Yale Environment 360, a publication of the Yale School of Forestry and Environmental Studies, has published a great overview of green infrastructure efforts happening in different cities around the world: “With Funding Tight, Cities are Turning to Green Infrastructure”.
The article travels from Seattle, where residents can be reimbursed for their rain barrels and are encouraged to disconnect downspouts and use the water for gardens and lawns, to New York City where green infrastructure has been a staple in environmental management for years.
According to the report, “New York City has long preserved watersheds in the Catskills Mountains and Hudson Valley for the city’s drinking water supplies. Since the 1990s, in order to comply with federal regulations, New York City has committed $1.5 billion dollars for protection of the forests that blanket much of the Catskills rather than build and operate a water filtration and purification plant costing $10 billion”.
With multiple years of green infrastructure work under their belts, many cities are finding additional ways to improve their environment. For example, the Puget Sound area of Washington State discovered harmful levels of copper in their water. Coming from brakes in cars, the copper is washed into streams in the area by rainfall and snowmelt. The element has wiped out a salmon species as their sense of smell is damaged by the copper, interfering with their navigation of the waters. Looking to rectify their copper problem, Puget Sound discovered an already trusted ally in trees, as copper is an essential nutrient for trees, whose roots and hummus can absorb large quantities of the element.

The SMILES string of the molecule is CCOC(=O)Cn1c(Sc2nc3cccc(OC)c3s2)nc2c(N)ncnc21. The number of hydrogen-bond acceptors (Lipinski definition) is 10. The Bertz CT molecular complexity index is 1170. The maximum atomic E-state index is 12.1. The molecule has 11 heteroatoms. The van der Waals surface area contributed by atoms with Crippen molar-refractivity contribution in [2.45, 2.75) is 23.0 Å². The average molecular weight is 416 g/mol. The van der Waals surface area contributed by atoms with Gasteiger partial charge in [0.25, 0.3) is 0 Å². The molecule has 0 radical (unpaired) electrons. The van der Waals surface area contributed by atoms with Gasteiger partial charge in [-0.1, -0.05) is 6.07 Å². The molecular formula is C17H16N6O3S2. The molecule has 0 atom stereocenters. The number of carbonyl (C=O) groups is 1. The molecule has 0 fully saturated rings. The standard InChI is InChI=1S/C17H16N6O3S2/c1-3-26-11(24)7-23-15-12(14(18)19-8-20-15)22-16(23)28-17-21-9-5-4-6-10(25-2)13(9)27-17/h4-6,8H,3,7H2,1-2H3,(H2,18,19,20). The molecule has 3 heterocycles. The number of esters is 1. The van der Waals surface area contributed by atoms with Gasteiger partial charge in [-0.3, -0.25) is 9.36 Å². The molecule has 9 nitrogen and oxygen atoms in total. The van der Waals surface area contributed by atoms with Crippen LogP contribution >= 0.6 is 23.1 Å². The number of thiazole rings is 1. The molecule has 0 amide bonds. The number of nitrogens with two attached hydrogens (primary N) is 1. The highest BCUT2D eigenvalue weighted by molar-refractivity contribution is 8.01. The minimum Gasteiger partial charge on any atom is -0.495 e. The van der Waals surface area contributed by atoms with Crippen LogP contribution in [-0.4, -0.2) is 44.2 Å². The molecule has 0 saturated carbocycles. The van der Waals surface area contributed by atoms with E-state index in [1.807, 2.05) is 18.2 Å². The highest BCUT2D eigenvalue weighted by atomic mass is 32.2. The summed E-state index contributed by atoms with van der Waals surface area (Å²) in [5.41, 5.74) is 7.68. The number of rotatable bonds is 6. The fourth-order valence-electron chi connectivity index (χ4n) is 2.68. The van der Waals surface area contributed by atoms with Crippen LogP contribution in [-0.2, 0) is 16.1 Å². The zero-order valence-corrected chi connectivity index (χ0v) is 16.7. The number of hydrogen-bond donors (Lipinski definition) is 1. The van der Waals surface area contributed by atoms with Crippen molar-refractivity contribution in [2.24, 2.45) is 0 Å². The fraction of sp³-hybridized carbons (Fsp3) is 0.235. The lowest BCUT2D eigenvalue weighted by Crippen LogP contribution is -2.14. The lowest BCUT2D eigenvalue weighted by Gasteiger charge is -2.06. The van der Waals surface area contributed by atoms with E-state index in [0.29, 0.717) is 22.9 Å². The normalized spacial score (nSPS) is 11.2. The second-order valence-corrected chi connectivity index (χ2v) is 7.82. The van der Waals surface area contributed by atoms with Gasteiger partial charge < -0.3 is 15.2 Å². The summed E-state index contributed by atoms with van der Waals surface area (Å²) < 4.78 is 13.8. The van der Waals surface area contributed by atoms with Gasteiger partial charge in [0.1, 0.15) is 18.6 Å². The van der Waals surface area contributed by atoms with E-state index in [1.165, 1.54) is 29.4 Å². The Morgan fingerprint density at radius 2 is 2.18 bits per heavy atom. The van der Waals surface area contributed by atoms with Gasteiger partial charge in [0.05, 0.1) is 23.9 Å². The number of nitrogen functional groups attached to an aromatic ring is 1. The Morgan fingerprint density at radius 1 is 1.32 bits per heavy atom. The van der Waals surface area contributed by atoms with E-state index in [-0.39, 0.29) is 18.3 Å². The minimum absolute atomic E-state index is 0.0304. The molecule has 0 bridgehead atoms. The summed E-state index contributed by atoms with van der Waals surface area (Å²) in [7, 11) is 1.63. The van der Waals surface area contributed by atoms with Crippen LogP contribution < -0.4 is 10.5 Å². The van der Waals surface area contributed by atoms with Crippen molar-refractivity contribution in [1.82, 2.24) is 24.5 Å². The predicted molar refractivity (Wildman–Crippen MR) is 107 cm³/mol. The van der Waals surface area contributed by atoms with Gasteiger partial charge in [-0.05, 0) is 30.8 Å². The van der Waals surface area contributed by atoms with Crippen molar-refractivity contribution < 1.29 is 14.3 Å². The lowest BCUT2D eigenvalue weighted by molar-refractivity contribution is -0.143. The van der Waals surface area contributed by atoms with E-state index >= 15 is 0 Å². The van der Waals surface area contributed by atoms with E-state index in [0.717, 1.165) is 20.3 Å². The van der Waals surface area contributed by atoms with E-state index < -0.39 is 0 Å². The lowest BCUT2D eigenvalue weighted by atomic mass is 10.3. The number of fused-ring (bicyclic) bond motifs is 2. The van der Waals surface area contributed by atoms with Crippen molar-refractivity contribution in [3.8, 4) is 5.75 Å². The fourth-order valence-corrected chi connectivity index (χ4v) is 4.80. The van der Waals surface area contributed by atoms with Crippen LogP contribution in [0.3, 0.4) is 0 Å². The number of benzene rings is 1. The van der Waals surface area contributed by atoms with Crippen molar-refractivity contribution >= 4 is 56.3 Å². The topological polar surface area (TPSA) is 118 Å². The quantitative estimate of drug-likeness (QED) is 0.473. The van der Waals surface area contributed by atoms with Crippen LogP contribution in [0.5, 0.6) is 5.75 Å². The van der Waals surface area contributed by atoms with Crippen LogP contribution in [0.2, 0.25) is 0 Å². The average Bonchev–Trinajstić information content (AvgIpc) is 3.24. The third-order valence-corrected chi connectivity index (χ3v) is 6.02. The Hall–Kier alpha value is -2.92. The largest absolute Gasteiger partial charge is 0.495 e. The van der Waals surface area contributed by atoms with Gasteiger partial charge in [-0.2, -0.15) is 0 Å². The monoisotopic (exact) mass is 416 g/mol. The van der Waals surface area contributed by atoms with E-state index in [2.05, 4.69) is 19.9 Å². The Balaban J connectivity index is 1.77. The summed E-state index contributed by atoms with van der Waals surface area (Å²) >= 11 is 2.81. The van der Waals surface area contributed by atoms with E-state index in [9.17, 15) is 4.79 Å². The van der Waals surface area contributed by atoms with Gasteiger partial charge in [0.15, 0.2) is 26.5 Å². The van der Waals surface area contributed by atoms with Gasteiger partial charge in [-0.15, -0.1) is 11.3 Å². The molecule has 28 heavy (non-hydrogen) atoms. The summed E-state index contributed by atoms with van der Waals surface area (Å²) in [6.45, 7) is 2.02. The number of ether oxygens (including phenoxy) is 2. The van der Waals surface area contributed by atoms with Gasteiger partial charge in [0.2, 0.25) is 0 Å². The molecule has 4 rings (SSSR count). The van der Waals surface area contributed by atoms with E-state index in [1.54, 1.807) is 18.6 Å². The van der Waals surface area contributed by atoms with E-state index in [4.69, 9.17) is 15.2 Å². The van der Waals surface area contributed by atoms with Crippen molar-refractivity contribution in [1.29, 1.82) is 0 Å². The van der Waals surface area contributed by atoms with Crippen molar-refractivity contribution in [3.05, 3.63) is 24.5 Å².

Other cities are discovering completely new approaches to implementing green infrastructure. In Stuttgart, Germany, residents realized there was a correlation between their heat island effect and polluted air. Analyzing weather patterns, the city, enacted a plan to restore “wind paths” to encourage breezes from the surrounding hills to naturally clean and air condition the city. That means prohibiting new buildings that block these streams of fresh air, protecting existing green space, and creating open areas.
You can read more about Yale Environment 360’s take on green infrastructure here.
Back in Pennsylvania, a winner was announced for the Soak it Up! Challenge in Philadelphia. We previously posted an article about the event on our Facebook page.
The winning design is a plan to transform an old warehouse into a stormwater management site complete with green roofs and rain gardens.
Read more about the innovative approach to addressing an entire city block of impervious surface here.
It continues to inspire us to read about cities making the decision to work with green infrastructure and having success. Do you know of another city with a green infrastructure project that we haven’t discussed?